Renault-Nissan CEO Carlos Ghosn is pressing the Japanese member of the alliance to reach an 8 percent global market share by the end of March 2017 – up from a 6.7 percent share last year. Ghosn expects sales growth next year in Europe, the U.S. and China. He is also bullish about Renault-Nissan’s partnership with Daimler and proud of the role his automakers have played in the trend toward offering electrified powertrains. Ghosn recently met with News Editor Dave Guilford and U.S. Mid-South Bureau Chief Lindsay Chappell of Automotive News Europe sister publication Automotive News.
What is the 2015 outlook for Nissan?
What we’re seeing is a very moderate growth. Some markets will be growing, some will be stable and some will decline. The growing markets for us will be China, India and the U.S., although the rate in the U.S. will be moderate – in the range of 1 percent to 2 percent. Russia and Brazil had a terrible 2014, and unfortunately that’s not finished. Both have been shrinking and shrinking, but for us they will be stable next year. They’re not going to get worse.
It’s going to be “stable-plus,” which means somewhere between 1 percent and 2 percent. It’s going to depend a lot on decisions made by the European Central Bank about how much priority governments are going to give to growth versus fighting deficits. At the moment, the jury is still out on that.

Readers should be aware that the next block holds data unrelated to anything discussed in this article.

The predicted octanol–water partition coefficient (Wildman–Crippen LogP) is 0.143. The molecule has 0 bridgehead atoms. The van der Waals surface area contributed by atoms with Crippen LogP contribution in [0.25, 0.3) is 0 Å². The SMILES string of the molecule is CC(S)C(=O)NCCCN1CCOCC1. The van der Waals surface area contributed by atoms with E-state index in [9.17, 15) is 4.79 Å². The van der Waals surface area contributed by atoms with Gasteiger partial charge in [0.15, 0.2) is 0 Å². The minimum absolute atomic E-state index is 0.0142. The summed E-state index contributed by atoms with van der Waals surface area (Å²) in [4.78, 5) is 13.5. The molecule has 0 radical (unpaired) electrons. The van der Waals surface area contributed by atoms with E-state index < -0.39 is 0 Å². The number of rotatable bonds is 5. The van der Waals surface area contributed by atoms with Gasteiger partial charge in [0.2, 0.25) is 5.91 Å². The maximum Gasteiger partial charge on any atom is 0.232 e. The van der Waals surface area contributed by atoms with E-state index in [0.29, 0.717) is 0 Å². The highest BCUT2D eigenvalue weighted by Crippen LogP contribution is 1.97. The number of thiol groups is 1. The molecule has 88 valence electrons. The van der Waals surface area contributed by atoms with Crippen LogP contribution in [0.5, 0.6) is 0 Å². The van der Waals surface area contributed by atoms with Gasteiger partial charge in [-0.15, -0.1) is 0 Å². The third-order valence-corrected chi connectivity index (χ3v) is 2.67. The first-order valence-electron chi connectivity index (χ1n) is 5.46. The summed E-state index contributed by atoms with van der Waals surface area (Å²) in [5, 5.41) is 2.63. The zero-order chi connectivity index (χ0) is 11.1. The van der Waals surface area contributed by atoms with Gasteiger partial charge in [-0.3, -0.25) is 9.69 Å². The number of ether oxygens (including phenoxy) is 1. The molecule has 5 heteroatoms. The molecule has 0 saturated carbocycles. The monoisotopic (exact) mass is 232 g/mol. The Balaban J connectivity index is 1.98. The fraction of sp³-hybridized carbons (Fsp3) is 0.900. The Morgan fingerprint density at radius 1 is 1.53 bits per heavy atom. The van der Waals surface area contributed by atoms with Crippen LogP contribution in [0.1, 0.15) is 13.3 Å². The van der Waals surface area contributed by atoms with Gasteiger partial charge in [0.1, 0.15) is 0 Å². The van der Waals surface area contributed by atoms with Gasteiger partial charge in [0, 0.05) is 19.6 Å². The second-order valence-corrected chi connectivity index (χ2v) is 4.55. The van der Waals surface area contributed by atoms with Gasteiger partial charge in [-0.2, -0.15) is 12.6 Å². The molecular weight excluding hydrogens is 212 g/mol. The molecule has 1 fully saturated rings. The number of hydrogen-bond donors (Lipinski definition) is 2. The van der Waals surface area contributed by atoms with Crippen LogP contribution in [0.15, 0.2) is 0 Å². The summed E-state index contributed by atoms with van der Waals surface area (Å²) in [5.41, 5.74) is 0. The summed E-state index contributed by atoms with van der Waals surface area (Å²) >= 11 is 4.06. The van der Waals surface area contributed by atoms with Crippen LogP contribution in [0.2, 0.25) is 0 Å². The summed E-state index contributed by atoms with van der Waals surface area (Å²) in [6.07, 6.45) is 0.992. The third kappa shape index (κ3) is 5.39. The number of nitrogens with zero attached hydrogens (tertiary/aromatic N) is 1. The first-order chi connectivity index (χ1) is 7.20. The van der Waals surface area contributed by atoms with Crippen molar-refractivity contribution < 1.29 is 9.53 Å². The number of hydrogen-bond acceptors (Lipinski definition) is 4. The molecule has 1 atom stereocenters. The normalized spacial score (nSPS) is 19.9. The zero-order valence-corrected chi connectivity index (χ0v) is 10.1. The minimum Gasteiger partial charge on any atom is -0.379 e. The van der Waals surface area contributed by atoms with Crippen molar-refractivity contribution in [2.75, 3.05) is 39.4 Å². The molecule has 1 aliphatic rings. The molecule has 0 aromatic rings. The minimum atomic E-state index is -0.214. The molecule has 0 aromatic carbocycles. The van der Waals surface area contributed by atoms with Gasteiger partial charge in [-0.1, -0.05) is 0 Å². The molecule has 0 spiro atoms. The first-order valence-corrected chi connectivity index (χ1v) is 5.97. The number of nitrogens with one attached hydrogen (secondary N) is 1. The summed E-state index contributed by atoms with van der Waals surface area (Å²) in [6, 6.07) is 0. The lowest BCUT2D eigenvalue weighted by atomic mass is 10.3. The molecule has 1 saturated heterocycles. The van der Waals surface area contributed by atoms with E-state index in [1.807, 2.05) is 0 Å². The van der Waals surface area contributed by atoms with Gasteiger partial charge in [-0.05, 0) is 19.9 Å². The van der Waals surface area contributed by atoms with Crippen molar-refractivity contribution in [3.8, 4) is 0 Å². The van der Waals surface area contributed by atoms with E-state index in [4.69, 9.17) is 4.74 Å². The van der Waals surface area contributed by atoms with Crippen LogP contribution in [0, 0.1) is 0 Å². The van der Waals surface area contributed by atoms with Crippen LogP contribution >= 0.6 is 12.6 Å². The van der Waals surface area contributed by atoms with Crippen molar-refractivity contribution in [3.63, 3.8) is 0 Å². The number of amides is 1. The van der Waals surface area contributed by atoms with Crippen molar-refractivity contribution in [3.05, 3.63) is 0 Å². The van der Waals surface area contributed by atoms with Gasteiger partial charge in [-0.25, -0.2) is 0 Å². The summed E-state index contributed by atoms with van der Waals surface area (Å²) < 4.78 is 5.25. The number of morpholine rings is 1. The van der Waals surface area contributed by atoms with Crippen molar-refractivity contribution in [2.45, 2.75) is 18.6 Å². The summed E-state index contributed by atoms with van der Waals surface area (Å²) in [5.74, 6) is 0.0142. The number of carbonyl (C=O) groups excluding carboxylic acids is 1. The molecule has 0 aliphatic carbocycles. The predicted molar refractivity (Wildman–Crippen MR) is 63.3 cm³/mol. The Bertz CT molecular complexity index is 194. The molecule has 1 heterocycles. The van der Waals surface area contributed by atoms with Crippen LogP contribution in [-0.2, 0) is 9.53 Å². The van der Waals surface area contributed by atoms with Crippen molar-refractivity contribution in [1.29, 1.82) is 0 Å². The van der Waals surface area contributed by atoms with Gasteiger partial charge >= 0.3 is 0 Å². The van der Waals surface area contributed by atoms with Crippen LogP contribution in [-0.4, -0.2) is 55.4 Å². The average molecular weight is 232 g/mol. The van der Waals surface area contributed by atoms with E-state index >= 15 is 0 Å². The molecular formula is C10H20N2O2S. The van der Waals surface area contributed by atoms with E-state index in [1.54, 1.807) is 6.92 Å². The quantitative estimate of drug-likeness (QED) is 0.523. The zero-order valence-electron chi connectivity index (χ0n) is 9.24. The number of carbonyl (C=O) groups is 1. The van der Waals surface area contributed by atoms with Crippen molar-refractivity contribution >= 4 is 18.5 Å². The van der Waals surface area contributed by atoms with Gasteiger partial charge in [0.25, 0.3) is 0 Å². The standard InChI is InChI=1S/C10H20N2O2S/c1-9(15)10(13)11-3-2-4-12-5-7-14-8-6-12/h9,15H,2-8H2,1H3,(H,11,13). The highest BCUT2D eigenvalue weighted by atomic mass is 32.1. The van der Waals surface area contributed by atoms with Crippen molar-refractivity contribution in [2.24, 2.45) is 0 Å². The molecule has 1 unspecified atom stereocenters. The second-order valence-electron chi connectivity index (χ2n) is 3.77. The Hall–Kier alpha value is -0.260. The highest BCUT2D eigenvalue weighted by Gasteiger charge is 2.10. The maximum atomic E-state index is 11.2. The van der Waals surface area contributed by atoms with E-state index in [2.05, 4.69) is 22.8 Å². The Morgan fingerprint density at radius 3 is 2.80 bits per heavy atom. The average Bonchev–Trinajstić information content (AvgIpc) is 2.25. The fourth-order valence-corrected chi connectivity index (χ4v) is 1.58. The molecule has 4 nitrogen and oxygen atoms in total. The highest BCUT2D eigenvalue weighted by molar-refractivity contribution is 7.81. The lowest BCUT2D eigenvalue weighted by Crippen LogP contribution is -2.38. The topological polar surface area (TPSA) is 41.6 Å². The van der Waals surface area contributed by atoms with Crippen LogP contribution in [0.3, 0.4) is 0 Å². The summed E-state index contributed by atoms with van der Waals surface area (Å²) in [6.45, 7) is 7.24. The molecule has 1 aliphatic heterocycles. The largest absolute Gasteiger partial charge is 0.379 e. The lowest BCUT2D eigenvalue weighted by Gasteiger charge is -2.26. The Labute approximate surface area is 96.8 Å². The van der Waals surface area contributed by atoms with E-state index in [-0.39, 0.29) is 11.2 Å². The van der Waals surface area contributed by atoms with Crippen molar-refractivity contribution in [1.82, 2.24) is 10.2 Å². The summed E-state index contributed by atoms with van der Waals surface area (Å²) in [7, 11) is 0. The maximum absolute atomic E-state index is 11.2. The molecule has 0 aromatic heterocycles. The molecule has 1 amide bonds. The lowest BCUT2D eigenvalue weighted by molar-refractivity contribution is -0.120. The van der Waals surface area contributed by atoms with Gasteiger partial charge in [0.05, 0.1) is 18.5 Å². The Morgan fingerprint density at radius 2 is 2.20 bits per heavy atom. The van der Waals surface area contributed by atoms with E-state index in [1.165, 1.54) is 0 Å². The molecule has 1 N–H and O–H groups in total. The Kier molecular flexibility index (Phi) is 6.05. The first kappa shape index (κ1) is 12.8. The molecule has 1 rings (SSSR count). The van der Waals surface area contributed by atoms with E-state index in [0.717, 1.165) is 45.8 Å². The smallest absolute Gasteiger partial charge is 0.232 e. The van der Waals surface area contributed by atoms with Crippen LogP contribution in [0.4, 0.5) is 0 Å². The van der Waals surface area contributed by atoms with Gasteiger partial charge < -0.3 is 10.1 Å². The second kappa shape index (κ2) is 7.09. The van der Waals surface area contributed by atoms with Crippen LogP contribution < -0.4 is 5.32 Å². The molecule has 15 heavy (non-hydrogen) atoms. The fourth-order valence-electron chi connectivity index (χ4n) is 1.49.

Your partnership with Daimler has been expanding rapidly. In five years from now, how many of your luxury-brand Infinitis will be shared with Daimler? Will all Infinitis eventually come from the Daimler partnership?
No, I don’t think all of them. It’s not a question of basing everything on our cooperation with Daimler. We can cooperate because we’re not really in direct competition. There is very little cross shopping between Infiniti and Mercedes. And if there are opportunities for us to share scale, to save on investments, to cut the time to market –why not?
What are the key benefits for Infiniti?
When we build our common plant in Aguascalientes, [Mexico,] we will be using our existing manufacturing base, which is one of the most competitive in the Americas. We’re going to get scale because we are bundling the volumes of Mercedes and Infiniti. We’re going to have a common assembly line. We’ll use their platform. We’ll go fast and they’ll go fast. We could have used our own platform, but it would have cost us more money and taken much more time.